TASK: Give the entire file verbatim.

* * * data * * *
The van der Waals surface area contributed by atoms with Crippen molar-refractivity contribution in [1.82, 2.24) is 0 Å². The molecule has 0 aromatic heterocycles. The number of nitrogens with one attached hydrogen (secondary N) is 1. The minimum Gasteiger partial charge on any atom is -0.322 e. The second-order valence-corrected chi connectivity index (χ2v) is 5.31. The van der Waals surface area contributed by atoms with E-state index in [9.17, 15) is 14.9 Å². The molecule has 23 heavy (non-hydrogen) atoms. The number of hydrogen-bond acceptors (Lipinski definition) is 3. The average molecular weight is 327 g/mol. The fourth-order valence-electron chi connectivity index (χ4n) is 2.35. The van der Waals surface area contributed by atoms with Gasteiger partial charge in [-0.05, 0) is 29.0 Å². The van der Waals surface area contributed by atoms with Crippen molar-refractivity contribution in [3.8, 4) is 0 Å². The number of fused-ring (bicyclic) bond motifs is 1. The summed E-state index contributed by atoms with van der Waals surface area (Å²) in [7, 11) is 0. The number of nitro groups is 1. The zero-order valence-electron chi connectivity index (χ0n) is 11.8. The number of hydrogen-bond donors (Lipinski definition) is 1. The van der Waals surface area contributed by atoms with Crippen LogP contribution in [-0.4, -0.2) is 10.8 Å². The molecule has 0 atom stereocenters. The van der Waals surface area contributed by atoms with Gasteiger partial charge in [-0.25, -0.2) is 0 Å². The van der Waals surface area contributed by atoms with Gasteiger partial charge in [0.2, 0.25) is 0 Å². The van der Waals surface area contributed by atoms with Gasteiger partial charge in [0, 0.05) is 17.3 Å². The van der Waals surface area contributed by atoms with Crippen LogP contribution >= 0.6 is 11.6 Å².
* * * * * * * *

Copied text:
The van der Waals surface area contributed by atoms with Crippen molar-refractivity contribution in [1.82, 2.24) is 0 Å². The molecule has 0 aromatic heterocycles. The number of nitrogens with one attached hydrogen (secondary N) is 1. The minimum Gasteiger partial charge on any atom is -0.322 e. The second-order valence-corrected chi connectivity index (χ2v) is 5.31. The van der Waals surface area contributed by atoms with E-state index in [9.17, 15) is 14.9 Å². The molecule has 23 heavy (non-hydrogen) atoms. The number of hydrogen-bond acceptors (Lipinski definition) is 3. The average molecular weight is 327 g/mol. The fourth-order valence-electron chi connectivity index (χ4n) is 2.35. The van der Waals surface area contributed by atoms with Gasteiger partial charge in [-0.05, 0) is 29.0 Å². The van der Waals surface area contributed by atoms with Crippen molar-refractivity contribution in [3.8, 4) is 0 Å². The number of fused-ring (bicyclic) bond motifs is 1. The summed E-state index contributed by atoms with van der Waals surface area (Å²) in [7, 11) is 0. The number of nitro groups is 1. The zero-order valence-electron chi connectivity index (χ0n) is 11.8. The number of hydrogen-bond donors (Lipinski definition) is 1. The van der Waals surface area contributed by atoms with Crippen LogP contribution in [-0.4, -0.2) is 10.8 Å². The molecule has 0 atom stereocenters. The van der Waals surface area contributed by atoms with Gasteiger partial charge in [-0.25, -0.2) is 0 Å². The van der Waals surface area contributed by atoms with Gasteiger partial charge in [0.2, 0.25) is 0 Å². The van der Waals surface area contributed by atoms with Gasteiger partial charge in [0, 0.05) is 17.3 Å². The van der Waals surface area contributed by atoms with Crippen LogP contribution >= 0.6 is 11.6 Å².